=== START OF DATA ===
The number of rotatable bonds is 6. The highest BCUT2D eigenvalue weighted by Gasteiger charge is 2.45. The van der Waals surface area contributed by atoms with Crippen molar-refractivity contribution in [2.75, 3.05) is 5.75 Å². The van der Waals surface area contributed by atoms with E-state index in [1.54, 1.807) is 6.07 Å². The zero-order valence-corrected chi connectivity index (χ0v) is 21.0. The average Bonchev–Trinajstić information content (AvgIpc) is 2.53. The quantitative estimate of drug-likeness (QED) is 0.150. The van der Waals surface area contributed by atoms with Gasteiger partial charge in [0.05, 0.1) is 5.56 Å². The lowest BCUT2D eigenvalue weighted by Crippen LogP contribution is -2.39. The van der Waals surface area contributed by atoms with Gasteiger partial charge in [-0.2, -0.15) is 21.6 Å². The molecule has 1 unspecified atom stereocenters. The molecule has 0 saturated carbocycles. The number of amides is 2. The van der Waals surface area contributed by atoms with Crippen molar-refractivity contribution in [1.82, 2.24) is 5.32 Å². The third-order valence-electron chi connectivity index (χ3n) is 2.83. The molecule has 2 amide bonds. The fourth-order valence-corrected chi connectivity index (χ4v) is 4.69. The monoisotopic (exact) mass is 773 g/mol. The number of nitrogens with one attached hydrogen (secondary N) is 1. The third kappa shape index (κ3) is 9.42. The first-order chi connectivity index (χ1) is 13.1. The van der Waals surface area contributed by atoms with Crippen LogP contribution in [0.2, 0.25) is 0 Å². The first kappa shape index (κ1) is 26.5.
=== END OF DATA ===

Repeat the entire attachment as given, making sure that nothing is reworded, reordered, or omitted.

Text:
The number of rotatable bonds is 6. The highest BCUT2D eigenvalue weighted by Gasteiger charge is 2.45. The van der Waals surface area contributed by atoms with Crippen molar-refractivity contribution in [2.75, 3.05) is 5.75 Å². The van der Waals surface area contributed by atoms with E-state index in [1.54, 1.807) is 6.07 Å². The zero-order valence-corrected chi connectivity index (χ0v) is 21.0. The average Bonchev–Trinajstić information content (AvgIpc) is 2.53. The quantitative estimate of drug-likeness (QED) is 0.150. The van der Waals surface area contributed by atoms with Gasteiger partial charge in [0.05, 0.1) is 5.56 Å². The lowest BCUT2D eigenvalue weighted by Crippen LogP contribution is -2.39. The van der Waals surface area contributed by atoms with Gasteiger partial charge in [-0.2, -0.15) is 21.6 Å². The molecule has 1 unspecified atom stereocenters. The molecule has 0 saturated carbocycles. The number of amides is 2. The van der Waals surface area contributed by atoms with Crippen molar-refractivity contribution in [1.82, 2.24) is 5.32 Å². The third-order valence-electron chi connectivity index (χ3n) is 2.83. The molecule has 2 amide bonds. The fourth-order valence-corrected chi connectivity index (χ4v) is 4.69. The monoisotopic (exact) mass is 773 g/mol. The number of nitrogens with one attached hydrogen (secondary N) is 1. The third kappa shape index (κ3) is 9.42. The first-order chi connectivity index (χ1) is 13.1. The van der Waals surface area contributed by atoms with Crippen LogP contribution in [0.2, 0.25) is 0 Å². The first kappa shape index (κ1) is 26.5.